By Tom Gatch
This past winter has delivered some of the most tumultuous storm systems to the Pacific west coast that have been experienced in decades. These events caused major flooding and damage throughout California and even reached down into northern Baja at times.
As a result, colder than normal air and water temperatures have kept all but the most dedicated anglers off of the water from the Coronado Islands down past Bahia San Quintin, except during those times between storms when the sun was able to shine and conditions improved.
Despite all of this, however, those who did take advantage of the opportunity to go out fishing occasionally encountered an exceptional bite on a wide variety of hungry bottom fish.
Capt. Louie Prieto, of It’s 4 Reels Sportfishing out of Ensenada has been taking good catches of ground fish from the deeper water between Salsipuedes and Islas Santo Tomas. He reports that many of these fish have been averaging been 2 and 5 pounds, which makes them virtually perfect for culinary application.
At the south end of the Bahia, Vonny’s Fleet in Punta Banda are experiencing much of the same type of action, except for the fact that the fish have been a bit larger with an occasional big bonito thrown into the mix.
Jim Gibson and his sons, Dan and Patrick recently paid a visit to Magdalena Bay for a bit of whale watching and a couple of days of fishing.
Although a couple of yellowtail in the 12 to 15-pound class have been taken over the past few months, most of the action has involved dropping deep for reds and lingcod. No calico bass or halibut catches have been reported
Down on the Pacific coast of Baja Sur, however, the bite for many species has been much more active.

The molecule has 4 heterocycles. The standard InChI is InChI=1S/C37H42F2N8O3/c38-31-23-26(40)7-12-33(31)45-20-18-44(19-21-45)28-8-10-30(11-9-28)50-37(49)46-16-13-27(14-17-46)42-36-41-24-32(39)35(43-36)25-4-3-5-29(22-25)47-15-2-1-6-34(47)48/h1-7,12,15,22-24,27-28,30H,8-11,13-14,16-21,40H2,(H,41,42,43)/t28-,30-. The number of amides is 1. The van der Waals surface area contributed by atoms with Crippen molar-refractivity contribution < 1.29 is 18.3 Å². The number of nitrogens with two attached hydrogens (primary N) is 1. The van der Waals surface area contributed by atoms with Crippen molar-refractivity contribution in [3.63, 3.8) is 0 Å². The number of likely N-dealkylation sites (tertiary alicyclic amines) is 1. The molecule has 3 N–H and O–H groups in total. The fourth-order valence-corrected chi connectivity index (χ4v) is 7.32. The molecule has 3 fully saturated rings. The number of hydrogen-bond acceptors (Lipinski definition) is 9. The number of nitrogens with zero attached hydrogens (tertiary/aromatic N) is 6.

Gibson offered, “Although the winds got to us, there were lots of whales in the bay and a few of them even came up to our panga!
As for the fishing, he added, “We had plenty of action, and ended up catching black snook, corvina, pompano, red snapper, yellowtail snapper, dog snapper, triggerfish, broomtail grouper, spotted bay bass, cabrilla, pacific porgy, and barred pargo.”
He concluded his report by saying, “One of the most exciting moments was when our pangero, Rigo, took us outside the bay to fish his favorite rock pile and we literally got ‘rocked’ by a couple of big grouper that we eventually lost. We were really under-gunned for that experience!”
Down the coast at Cabo San Lucas, Pisces Sportfishing reports, “What a week! The weather has been pleasant, in the low 70s, with a bit of wind in the afternoons, which allowed our fleets to capitalize on the remarkable variety of game fish found in our waters.
Due to the weather conditions, there were only a couple of days boats were able to get out this past week. Anglers dealt with limited bait options, and only mullet and ballyhoo were available.
At the end of last week, a lucky thirteen varied species were in the count, including striped marlin, dorado, yellowtail, amberjack, grouper, mako shark, pompano, skipjack, sierra, red snapper, ladyfish, bonito, and even a few triggerfish!
In early March, Capt. Beto Lira, took out Gerardo Rodrigues, John and Kimberly Meeks, and Kerri Sonnenberg from Texas, who enjoyed a banner day. They released a striper estimated to weigh approximately 130 pounds, three dorado weighing up to 20 pounds, and a six-pound skipjack at Destiladera.
Mid-week on a half-day trip, the 32 ft Cabo Express, aptly named “Bill Collector,” with Captain Esteban Balderas and angler Adrian Olache, scored not one but two striped marlin estimated to weigh, respectively, 120 and 140 pounds. The fish could not resist the dead mackerel trolled in front of them, only 4 miles off the Lighthouse on the Pacific side where they were released by Justin Lee Weber and Nichole Weber from Temple, Texas.
Captain Chato Padilla, of the Karina, and Jorge Velez, found a school of roosterfish and a few ladyfish for Graeme Vass, Megan Walters, and Tim Murray from Los Arcos, California. And, by the time they were finished, they had released 20 roosterfish, one bonito, one grouper, and four ladyfish. Oaks, Monalisa Oaks, and Phillip Oaks from San Jose, California and taken on mackerel.”